Flat $7.99 Shipping, Orders over $60, ship free.

Fish to Avoid in the Nano Tank

Are you thinking about setting up a Nano community tank?

Before you start adding fish to your tank, it's important to know which species are suitable for your setup.

Some fish are not recommended for nano tanks due to their size, behavior, or specific environmental requirements.

In this article, we will discuss the fish species that you should avoid adding to your nano tank. 

We will cover the reasons why these fish are not suitable for small aquariums, the potential risks they pose to other tank inhabitants, and the alternative species that you can consider for your nano tank.

So, let's dive in and explore the fish to avoid in the nano tank.


  • Large fish

    When it comes to stocking a nano tank, it's important to remember that the size of the tank will limit the size of the fish you can keep.

    Large fish, for obvious reasons, are not suitable for nano tanks as they require more swimming space and produce more waste than smaller fish. Some examples of large fish to avoid in a nano tank include angelfish, discus, and cichlids.

    Angelfish, for example, can grow up to 6 inches in length and require a minimum tank size of 30 gallons. They can also be supremely nippy to tankmates and each other.

    Similarly, Discus can reach up to 8 inches in length and require a minimum tank size of 50 gallons.

    Many Cichlids, (depending on the species), can grow up to 12 inches in length and require a minimum tank size of 75 gallons.

    Keeping these fish in a nano tank would not only be stressful for them, but also lead to poor water quality and potential health issues.

    Do your research to figure out the final adult size of any fish you are planning to add!

    Instead, consider smaller fish such as tetras, rasboras, or guppies, which are better suited to the limited space of a nano tank.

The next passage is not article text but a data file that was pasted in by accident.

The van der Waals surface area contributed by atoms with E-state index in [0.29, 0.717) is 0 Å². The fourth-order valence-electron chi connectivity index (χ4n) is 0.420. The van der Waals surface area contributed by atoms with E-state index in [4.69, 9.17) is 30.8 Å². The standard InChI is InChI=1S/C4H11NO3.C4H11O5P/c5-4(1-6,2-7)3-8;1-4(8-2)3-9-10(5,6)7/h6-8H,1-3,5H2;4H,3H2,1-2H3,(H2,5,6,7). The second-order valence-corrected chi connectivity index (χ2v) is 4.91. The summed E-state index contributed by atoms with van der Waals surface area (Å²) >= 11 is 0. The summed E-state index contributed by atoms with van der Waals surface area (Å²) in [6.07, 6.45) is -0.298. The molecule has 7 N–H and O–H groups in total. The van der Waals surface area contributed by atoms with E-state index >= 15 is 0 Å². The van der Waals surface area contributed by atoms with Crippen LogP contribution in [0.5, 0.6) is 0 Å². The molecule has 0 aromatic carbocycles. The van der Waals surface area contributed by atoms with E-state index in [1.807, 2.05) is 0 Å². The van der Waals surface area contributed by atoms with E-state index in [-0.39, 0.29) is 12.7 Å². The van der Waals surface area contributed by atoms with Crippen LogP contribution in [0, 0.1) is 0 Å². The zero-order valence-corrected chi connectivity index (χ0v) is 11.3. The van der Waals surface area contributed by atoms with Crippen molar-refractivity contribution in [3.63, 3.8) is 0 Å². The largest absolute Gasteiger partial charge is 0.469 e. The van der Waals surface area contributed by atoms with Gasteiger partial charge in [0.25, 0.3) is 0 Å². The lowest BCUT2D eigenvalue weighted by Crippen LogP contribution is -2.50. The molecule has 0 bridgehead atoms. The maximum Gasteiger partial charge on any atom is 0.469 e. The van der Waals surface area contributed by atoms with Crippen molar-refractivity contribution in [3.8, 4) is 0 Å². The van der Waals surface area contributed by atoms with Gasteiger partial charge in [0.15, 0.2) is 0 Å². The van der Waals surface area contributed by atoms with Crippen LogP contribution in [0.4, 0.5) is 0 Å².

Plus… they all generally play well together, and require about the same habitats!


  • Aggressive Fish

    Aggressive fish can quickly become a nuisance in a Nano tank.

    Bettas, for example, are known for their territorial behavior and can become aggressive towards other fish in the tank. They may even attack and kill smaller animals, such as brightly colored shrimp or snails.

    While bettas are popular due to their vibrant colors and unique personalities, they may not be the best choice for a community Nano tank setup. 

    If you'd like to go for a Betta, it's probably best they are kept by themselves. 
    Other aggressive fish to avoid in a Nano community tank include most species of cichlids, such as the convict cichlid, which can also be territorial and aggressive towards other fish.

    Always take the time to research the behavior and compatibility of any fish before adding them to a Nano tank to ensure they will coexist peacefully with other tank mates.

    Choosing peaceful and compatible fish will result in a more harmonious and enjoyable Nano tank experience!


  • Super Specialized Fish

    When it comes to stocking a nano community tank, it's important to avoid specialized fish that require specific water conditions or have unique dietary needs.

    These types of fish are often difficult to care for and may not thrive in a small community tank environment.
    An example of a specialized fish that should be avoided in a nano tank is the Discus

    As mentioned previously, Discus fish require a large tank with plenty of swimming space and pristine water conditions- not to mention, water far warmer than most other fish (Or even plants) can handle.

    They are also sensitive to very minor changes in water chemistry and can be difficult to care for, making them unsuitable for a community nano tank.

    Another specialized fish to avoid in a nano tank is the Angelfish.
    These fish are known for their striking appearance and graceful swimming, but they require a large tank to accommodate their size and swimming habits. 

    Angel fish are also highly sensitive to changes in water chemistry and require a well-established tank with very stable water parameters.

    Keeping Angelfish in a nano tank can lead to stunted growth and health issues, making them completely unsuitable for this type of setup.

    Lastly, Pea Puffers are adorable, but keep in mind that you should NOT try to keep them with dwarf shrimp or snails (!).
    You will lose those tiny creatures, and be sad.

    While there are countless options available, some species are simply not suited for small environments.
    By avoiding certain fish, you can ensure that your tank remains healthy and your fish thrive. 

    Remember to research each species thoroughly and consult with an expert if you are unsure. With the right choices, you can create a beautiful and thriving Nano tank that will bring you joy for years to come!

    Leave a comment

    Please note, comments must be approved before they are published